Researchers Identify a New Genetic Culprit in Canine Bladder Cancers

NC State

Researchers have identified new genetic mutations linked to a subset of canine bladder cancers. Their findings have implications both for early cancer detection and for targeted treatments in dogs and humans.

Previous research showed that 85% of canine urothelial carcinomas (a type of bladder cancer) share a specific mutation in a gene named BRAF. This mutation (known as V595E) is caused by an error in BRAF’s genetic code, where a normal ‘T’ nucleotide in the DNA sequence is substituted by an ‘A’. The BRAF V595E mutation results in abnormal activation of a genetic signaling pathway called MAPK, leading to uncontrolled cellular growth, or proliferation.

“Essentially, BRAF V595E generates an abnormal protein that instructs the cells to keep dividing, forming a tumor. So if this single nucleotide substitution in the BRAF gene is detected in 85% of all canine urothelial carcinomas, why is it not in all of them?” asks Matthew Breen, Oscar J. Fletcher Distinguished Professor of Comparative Oncology Genetics at North Carolina State University and corresponding author of the research. “Pathologists see no difference between those cancers with this mutation and those without, so what’s going on with that other 15%?”

The research team studied 28 canine urothelial carcinomas without the BRAF V595E nucleotide substitution, hoping to identify other DNA sequence mutations that may cause these tumors. The team found that 13 of the 28 cases (46%) had a different type of mutation, where a small number of nucleotides had been deleted, like missing words in a sentence. These deletion mutations occurred either elsewhere in the BRAF gene, or in MAP2K1, another important gene within the MAPK pathway.

“This work identified mutations in approximately half of the 15% of canine urothelial carcinomas that don’t have the BRAF V595E mutation,” says Rachael Thomas, lead author of the study. “Evidence from human cancers suggests that these deletions would generate abnormal proteins that can initiate uncontrolled cellular proliferation and result in a tumor – essentially the same end result as V595E. We have developed a laboratory assay that can simultaneously detect both the substitution and deletion mutations, to expand our opportunity for early detection of these cancers in dogs.”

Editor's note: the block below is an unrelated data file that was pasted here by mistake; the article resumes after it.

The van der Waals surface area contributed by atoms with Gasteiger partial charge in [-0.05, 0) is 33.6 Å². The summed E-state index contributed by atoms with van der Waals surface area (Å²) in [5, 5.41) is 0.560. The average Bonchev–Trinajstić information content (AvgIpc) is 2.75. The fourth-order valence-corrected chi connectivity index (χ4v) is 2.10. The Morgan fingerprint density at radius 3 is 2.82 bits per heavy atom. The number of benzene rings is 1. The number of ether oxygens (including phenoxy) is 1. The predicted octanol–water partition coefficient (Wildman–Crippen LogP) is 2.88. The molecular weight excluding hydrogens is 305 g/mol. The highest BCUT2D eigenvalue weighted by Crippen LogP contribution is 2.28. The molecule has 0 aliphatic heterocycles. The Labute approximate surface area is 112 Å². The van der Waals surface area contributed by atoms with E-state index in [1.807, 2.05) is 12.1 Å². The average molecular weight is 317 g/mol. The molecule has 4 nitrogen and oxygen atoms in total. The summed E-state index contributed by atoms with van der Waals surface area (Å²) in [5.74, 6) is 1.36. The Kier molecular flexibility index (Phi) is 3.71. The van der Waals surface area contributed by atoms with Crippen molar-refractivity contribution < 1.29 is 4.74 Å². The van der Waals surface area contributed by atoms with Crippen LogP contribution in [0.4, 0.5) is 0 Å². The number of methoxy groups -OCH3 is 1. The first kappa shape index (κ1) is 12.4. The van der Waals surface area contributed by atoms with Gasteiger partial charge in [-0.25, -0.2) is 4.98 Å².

But that’s not the only bit of good news. Knowing which mutations are involved in a cancer could lead to more precise, and more effective, treatment.

“We know, for example, that in people with cancers that have a BRAF V600E mutation (the human equivalent of the canine V595E mutation), certain categories of therapeutic drugs are more effective than others,” Breen says. “And human cancers with the corresponding deletion mutations in BRAF and MAP2K1 are more susceptible to a different therapeutic class. So being able to differentiate canine cancers based on their underlying genetic changes may allow us to consider selection of the most appropriate medicine for our dogs in the early stages of the disease.”

The researchers’ next steps will be to try to identify drugs that will effectively target canine bladder cancers with these recently discovered mutations. They will also continue searching for potential genetic causes for the remaining 7% of canine bladder cancer cases.

“This study drives home the importance of the MAPK pathway in at least 93% of canine bladder cancers,” Breen says. “It will be interesting to see what’s happening in the remaining 7%.”

Interestingly, while dog and human cancers share related mutations, they don’t necessarily occur in the same tumor type. For example, while BRAF V595E is common in canine urothelial carcinomas, in people V600E occurs mostly in melanomas. “This emphasizes the importance of using multiple approaches to studying cancer,” Thomas says. “Looking at which genetic defects are shared by different types of cancer in different species – thinking about cancer not just in terms of where in the body it occurs, but also what the cancer DNA itself can tell us. We can think about treatments in those terms as well, which expands opportunities to explore the use of human therapies for dogs with cancer, and vice versa.”

The research appears in PLOS Genetics and is supported by an intramural collaboration award from the NC State College of Veterinary Medicine and Duke Cancer Institute (Consortium for Canine and Comparative Oncology, C3O) and by the NC State Cancer Genomics Fund. Clare Wiley, Emma Droste and James Robertson of NC State, and Brant Inman of Duke University, also contributed to the work.


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